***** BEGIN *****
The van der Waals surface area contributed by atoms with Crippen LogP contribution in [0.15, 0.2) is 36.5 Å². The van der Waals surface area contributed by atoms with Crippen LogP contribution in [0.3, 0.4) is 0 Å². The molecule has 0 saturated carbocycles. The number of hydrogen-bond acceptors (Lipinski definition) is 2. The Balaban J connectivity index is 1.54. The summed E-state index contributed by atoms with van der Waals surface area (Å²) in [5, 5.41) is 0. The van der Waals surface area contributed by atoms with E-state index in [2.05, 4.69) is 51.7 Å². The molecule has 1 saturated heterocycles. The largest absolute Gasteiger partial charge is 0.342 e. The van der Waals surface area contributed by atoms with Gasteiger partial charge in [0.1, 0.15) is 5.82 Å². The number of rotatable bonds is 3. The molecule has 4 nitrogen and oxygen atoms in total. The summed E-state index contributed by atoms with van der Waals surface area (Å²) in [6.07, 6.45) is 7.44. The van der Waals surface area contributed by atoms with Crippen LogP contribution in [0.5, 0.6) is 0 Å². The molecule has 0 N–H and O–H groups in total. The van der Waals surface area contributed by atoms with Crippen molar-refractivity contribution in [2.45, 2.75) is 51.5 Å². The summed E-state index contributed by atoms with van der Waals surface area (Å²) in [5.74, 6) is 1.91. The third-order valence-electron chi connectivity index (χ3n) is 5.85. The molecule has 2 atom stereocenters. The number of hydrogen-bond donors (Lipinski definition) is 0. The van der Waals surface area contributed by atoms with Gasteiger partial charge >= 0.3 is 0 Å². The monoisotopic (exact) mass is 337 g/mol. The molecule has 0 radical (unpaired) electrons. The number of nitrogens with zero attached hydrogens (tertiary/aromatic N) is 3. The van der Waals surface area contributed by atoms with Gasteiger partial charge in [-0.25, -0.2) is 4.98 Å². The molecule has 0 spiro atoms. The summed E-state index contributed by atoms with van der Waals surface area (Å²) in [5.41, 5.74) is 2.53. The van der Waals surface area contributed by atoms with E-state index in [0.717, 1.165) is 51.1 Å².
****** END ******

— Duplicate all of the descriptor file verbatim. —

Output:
The van der Waals surface area contributed by atoms with Crippen LogP contribution in [0.15, 0.2) is 36.5 Å². The van der Waals surface area contributed by atoms with Crippen LogP contribution in [0.3, 0.4) is 0 Å². The molecule has 0 saturated carbocycles. The number of hydrogen-bond acceptors (Lipinski definition) is 2. The Balaban J connectivity index is 1.54. The summed E-state index contributed by atoms with van der Waals surface area (Å²) in [5, 5.41) is 0. The van der Waals surface area contributed by atoms with E-state index in [2.05, 4.69) is 51.7 Å². The molecule has 1 saturated heterocycles. The largest absolute Gasteiger partial charge is 0.342 e. The van der Waals surface area contributed by atoms with Gasteiger partial charge in [0.1, 0.15) is 5.82 Å². The number of rotatable bonds is 3. The molecule has 4 nitrogen and oxygen atoms in total. The summed E-state index contributed by atoms with van der Waals surface area (Å²) in [6.07, 6.45) is 7.44. The van der Waals surface area contributed by atoms with Crippen LogP contribution in [0.5, 0.6) is 0 Å². The molecule has 0 N–H and O–H groups in total. The van der Waals surface area contributed by atoms with Crippen molar-refractivity contribution in [2.45, 2.75) is 51.5 Å². The summed E-state index contributed by atoms with van der Waals surface area (Å²) in [5.74, 6) is 1.91. The third-order valence-electron chi connectivity index (χ3n) is 5.85. The molecule has 2 atom stereocenters. The number of hydrogen-bond donors (Lipinski definition) is 0. The van der Waals surface area contributed by atoms with Gasteiger partial charge >= 0.3 is 0 Å². The monoisotopic (exact) mass is 337 g/mol. The molecule has 0 radical (unpaired) electrons. The number of nitrogens with zero attached hydrogens (tertiary/aromatic N) is 3. The van der Waals surface area contributed by atoms with Gasteiger partial charge in [-0.25, -0.2) is 4.98 Å². The molecule has 0 spiro atoms. The summed E-state index contributed by atoms with van der Waals surface area (Å²) in [5.41, 5.74) is 2.53. The van der Waals surface area contributed by atoms with E-state index in [0.717, 1.165) is 51.1 Å².